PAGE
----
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A New York Yankees blog by Chad Jennings and the staff of The Journal News


Postgame notes: “In some situations, I have to do that”

Posted by: Chad Jennings - Posted in Misc on Sep 04, 2013 Print This Post Print This Post | Email This Post Email This Post

David Robertson, Joe Girardi

First, an admission: When Joe Girardi brought Dave Robertson into tonight’s game, I thought the Yankees setup man was the wrong choice. Not because I thought Robertson would falter, but because he was far too large a weapon for a five-run lead with five outs to go against a last-place lineup. Save Robertson for the Red Sox series, and let either Preston Claiborne or Shawn Kelley clean up that two-on, one-out mess.

Five batters later, the situation was too dire for even Robertson to handle. Mariano Rivera emerged like Superman to clean up the mess, get the save and keep this easy win from unraveling into the worst kind of loss.

Mariano Rivera“In some situations, I have to do that,” Rivera said. “Tonight was one of them. It don’t matter, as long as we get it done. You get a win tonight, and we had the lead, and we just had to hold it.”

This is part of the difficulty of playing — essentially — a month of playoff baseball, just to actually make the playoffs. Each winable game has to take the highest priority, not to be replaced until the next game, which again takes the highest priority.

How often will Joe Girardi go to Rivera for a four-out save down the stretch?

“As much as I need to, I guess, and as much as he’s capable of doing it,” Girardi said. “The other day I used Robbie for four outs as well, so as much as I can do it and they’re able, I guess, is the answer.”

How strange was this outing for Robertson? He allowed a bases-loaded single to Josh Phegley. Robertson had retired the past 25 batters he’d faced wit the bases loaded dating back to April 19, 2011.

“That’s definitely what I don’t want to do,” Robertson said. “I don’t want to come into a game like that, turn around and make it to where it’s a one-run ballgame. I stunk out there and Mo had to come pick me up. It happens. You pitch in 65, 70 games a year, you’re going to have a couple bad ones. Tonight was one of them.”

It’s going to take all sorts of wins to make this playoff push happen. Tonight was a close one — closer than it should have been — but it worked. Up next, the latest most important game of the year to start a series against the Red Sox.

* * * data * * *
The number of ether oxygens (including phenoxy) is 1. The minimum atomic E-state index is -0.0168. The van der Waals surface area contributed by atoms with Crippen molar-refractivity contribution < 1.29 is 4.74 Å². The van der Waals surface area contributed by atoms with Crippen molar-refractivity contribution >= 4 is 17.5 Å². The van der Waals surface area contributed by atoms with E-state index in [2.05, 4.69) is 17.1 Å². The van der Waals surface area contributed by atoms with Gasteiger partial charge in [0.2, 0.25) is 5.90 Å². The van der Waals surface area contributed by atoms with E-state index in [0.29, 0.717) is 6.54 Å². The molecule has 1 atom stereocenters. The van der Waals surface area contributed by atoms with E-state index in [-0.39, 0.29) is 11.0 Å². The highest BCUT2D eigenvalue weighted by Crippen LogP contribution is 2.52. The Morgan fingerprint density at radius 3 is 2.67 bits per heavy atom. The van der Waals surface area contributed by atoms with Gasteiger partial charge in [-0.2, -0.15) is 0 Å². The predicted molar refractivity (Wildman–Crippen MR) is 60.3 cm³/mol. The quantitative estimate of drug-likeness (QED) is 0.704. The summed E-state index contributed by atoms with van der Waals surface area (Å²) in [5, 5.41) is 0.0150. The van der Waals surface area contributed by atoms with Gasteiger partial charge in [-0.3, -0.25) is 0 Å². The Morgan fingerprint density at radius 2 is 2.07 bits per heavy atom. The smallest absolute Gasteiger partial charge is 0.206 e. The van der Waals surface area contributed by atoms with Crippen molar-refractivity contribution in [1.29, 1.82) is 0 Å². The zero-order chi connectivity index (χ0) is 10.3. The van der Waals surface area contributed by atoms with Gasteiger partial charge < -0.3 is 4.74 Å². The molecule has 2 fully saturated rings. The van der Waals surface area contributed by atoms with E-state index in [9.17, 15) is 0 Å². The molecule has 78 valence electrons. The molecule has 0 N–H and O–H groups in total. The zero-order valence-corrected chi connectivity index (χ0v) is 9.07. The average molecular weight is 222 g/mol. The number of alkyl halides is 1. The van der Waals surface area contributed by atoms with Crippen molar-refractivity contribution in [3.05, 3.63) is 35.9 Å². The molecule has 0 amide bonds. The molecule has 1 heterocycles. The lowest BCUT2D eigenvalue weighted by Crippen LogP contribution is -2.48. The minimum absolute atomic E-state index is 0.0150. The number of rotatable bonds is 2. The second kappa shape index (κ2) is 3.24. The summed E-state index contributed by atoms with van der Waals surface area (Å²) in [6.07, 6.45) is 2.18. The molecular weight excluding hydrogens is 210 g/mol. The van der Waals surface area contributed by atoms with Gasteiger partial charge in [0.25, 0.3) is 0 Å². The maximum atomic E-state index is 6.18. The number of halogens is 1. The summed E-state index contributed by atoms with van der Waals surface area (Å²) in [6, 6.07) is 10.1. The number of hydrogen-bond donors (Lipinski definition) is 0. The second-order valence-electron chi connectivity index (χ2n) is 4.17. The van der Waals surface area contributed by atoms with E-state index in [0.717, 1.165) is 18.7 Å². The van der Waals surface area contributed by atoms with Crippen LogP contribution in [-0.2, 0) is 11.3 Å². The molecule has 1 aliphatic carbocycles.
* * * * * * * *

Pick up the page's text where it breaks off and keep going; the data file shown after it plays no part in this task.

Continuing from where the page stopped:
“We’ve been fighting since the beginning of the year,” Rivera said. “We’ve been fighting with the team that we have. Now we have basically almost everybody back. We’re still fighting. We not giving up and just pushing and pushing and pushing. We’ll see if we can go that far.”

CC Sabathia• Hard to remember the last time CC Sabathia walked off the field to the ovation he got in the eighth inning. He was hardly perfect, but in a lot of ways, that’s what made this a vintage Sabathia start: Even without his best stuff, he was able to get deep into the game and pitch winning baseball. “I feel good about the game because a couple of times earlier in the year, command was off and things would get out of hand,” Sabathia said. “Being able to battle back and kind of battle through that game feels good.”

• This was Sabathia’s longest outing since August 7 and only the second time his past 10 starts that he pitched into the eighth inning. He’s won four of his past five starts despite a 5.58 ERA in that stretch. He’s never lost to the White Sox as a Yankee.

• Two walks and a double in the first inning for Sabathia. “The first inning, command was kind of all over the place,” Sabathia said. “It was really all night. But I was just happy I was able to make pitches and get out of the inning. … I just think getting back to myself and being aggressive and just going out and pitching in the strike zone is something I was able to do today.”

• What went wrong for Robertson? “It just seemed like every pitch I made was too short or too low or right down the middle and it got hit,” he said. “It’s a tough outing. But like I said, you pitch in enough games and you’re going to get knocked around in some of them.”

Robinson Cano• Robertson said he was trying to get the umpire to check the ball for a mark when they ruled Jeff Keppinger had tipped it on what should have been a swinging strike. Did Girardi think Robertson was upset by the missed call? “No, I don’t think so,” Girardi said. “He ended up getting the guy out, so I don’t think so. But I was.”

• The Yankees won their fifth straight game against a starting pitcher making his Major League debut. “We didn’t know much about him,” Robinson Cano said. “We just know that he pitched really good in the minors. We were able to score some runs early, and we took advantage when he threw some pitches over the plate.”

• It was Cano who first got to Erik Johnson with a first inning home run. “I went to the plate just trying to get a pitch that I can get a good swing because that’s a guy that you’ve never faced before,” Cano said. “You don’t know how it’s going to be.”

• The biggest hit of the game really belonged to Brett Gardner, who went 2-for-4 including that two-run triple in the fourth inning. Seven of Gardner’s past 10 hits have gone for extra bases. “Guys on second and third one out, needed to get a run in,” Gardner said. “He fell behind in the count 2-0 and I got a good pitch to hit.”

• Final word goes to Gardner: “It’s time for everybody to step up. We’ve got three weeks left and every game is a must-win. Great win tonight. Come back here tomorrow and try to get off on the right foot against Boston.”

• Or maybe this is a better final word from Sabathia: “A win is a win, and we need a lot of them.”

Associated Press photos

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